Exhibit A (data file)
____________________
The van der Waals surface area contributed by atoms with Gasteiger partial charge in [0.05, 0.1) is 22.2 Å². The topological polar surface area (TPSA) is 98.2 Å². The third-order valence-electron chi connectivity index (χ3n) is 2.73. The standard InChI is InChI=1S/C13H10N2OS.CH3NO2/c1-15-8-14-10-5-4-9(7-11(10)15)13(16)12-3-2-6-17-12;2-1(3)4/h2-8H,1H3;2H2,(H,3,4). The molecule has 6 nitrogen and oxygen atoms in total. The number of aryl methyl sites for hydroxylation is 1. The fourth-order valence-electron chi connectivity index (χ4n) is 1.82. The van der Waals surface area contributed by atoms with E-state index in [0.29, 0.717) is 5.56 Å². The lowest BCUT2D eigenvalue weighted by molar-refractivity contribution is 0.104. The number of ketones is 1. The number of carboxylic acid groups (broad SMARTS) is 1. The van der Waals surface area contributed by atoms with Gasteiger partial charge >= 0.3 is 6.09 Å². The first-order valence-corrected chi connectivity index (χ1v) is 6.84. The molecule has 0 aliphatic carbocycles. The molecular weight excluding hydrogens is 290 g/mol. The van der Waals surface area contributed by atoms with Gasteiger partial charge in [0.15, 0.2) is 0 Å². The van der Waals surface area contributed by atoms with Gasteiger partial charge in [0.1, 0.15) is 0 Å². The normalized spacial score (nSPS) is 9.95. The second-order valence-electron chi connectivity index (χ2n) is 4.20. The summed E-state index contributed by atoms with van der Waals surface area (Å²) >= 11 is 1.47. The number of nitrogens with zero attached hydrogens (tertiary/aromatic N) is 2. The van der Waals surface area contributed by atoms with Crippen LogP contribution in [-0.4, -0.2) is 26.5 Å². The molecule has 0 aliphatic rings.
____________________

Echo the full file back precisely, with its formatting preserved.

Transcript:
The van der Waals surface area contributed by atoms with Gasteiger partial charge in [0.05, 0.1) is 22.2 Å². The topological polar surface area (TPSA) is 98.2 Å². The third-order valence-electron chi connectivity index (χ3n) is 2.73. The standard InChI is InChI=1S/C13H10N2OS.CH3NO2/c1-15-8-14-10-5-4-9(7-11(10)15)13(16)12-3-2-6-17-12;2-1(3)4/h2-8H,1H3;2H2,(H,3,4). The molecule has 6 nitrogen and oxygen atoms in total. The number of aryl methyl sites for hydroxylation is 1. The fourth-order valence-electron chi connectivity index (χ4n) is 1.82. The van der Waals surface area contributed by atoms with E-state index in [0.29, 0.717) is 5.56 Å². The lowest BCUT2D eigenvalue weighted by molar-refractivity contribution is 0.104. The number of ketones is 1. The number of carboxylic acid groups (broad SMARTS) is 1. The van der Waals surface area contributed by atoms with Gasteiger partial charge >= 0.3 is 6.09 Å². The first-order valence-corrected chi connectivity index (χ1v) is 6.84. The molecule has 0 aliphatic carbocycles. The molecular weight excluding hydrogens is 290 g/mol. The van der Waals surface area contributed by atoms with Gasteiger partial charge in [0.15, 0.2) is 0 Å². The van der Waals surface area contributed by atoms with Gasteiger partial charge in [0.1, 0.15) is 0 Å². The normalized spacial score (nSPS) is 9.95. The second-order valence-electron chi connectivity index (χ2n) is 4.20. The summed E-state index contributed by atoms with van der Waals surface area (Å²) >= 11 is 1.47. The number of nitrogens with zero attached hydrogens (tertiary/aromatic N) is 2. The van der Waals surface area contributed by atoms with Crippen LogP contribution in [-0.4, -0.2) is 26.5 Å². The molecule has 0 aliphatic rings.